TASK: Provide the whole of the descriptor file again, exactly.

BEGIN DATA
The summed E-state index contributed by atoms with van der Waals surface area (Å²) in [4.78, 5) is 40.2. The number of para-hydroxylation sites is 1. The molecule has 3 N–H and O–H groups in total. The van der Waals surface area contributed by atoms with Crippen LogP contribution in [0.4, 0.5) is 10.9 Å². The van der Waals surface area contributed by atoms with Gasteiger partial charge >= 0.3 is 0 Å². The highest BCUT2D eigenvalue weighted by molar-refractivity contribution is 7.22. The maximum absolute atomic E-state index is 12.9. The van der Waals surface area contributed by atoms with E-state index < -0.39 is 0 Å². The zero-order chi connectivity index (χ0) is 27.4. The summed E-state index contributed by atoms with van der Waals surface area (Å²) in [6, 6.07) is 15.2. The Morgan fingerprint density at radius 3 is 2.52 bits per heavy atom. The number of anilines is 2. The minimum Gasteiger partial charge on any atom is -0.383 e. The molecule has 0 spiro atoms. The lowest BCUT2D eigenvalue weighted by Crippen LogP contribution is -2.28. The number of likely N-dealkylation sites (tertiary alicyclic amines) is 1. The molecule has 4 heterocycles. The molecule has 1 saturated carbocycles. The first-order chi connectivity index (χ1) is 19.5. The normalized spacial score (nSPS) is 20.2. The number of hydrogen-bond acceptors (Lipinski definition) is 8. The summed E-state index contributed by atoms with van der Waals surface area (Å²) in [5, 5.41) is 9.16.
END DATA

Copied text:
The summed E-state index contributed by atoms with van der Waals surface area (Å²) in [4.78, 5) is 40.2. The number of para-hydroxylation sites is 1. The molecule has 3 N–H and O–H groups in total. The van der Waals surface area contributed by atoms with Crippen LogP contribution in [0.4, 0.5) is 10.9 Å². The van der Waals surface area contributed by atoms with Gasteiger partial charge >= 0.3 is 0 Å². The highest BCUT2D eigenvalue weighted by molar-refractivity contribution is 7.22. The maximum absolute atomic E-state index is 12.9. The van der Waals surface area contributed by atoms with E-state index < -0.39 is 0 Å². The zero-order chi connectivity index (χ0) is 27.4. The summed E-state index contributed by atoms with van der Waals surface area (Å²) in [6, 6.07) is 15.2. The Morgan fingerprint density at radius 3 is 2.52 bits per heavy atom. The number of anilines is 2. The minimum Gasteiger partial charge on any atom is -0.383 e. The molecule has 0 spiro atoms. The lowest BCUT2D eigenvalue weighted by Crippen LogP contribution is -2.28. The number of likely N-dealkylation sites (tertiary alicyclic amines) is 1. The molecule has 4 heterocycles. The molecule has 1 saturated carbocycles. The first-order chi connectivity index (χ1) is 19.5. The normalized spacial score (nSPS) is 20.2. The number of hydrogen-bond acceptors (Lipinski definition) is 8. The summed E-state index contributed by atoms with van der Waals surface area (Å²) in [5, 5.41) is 9.16.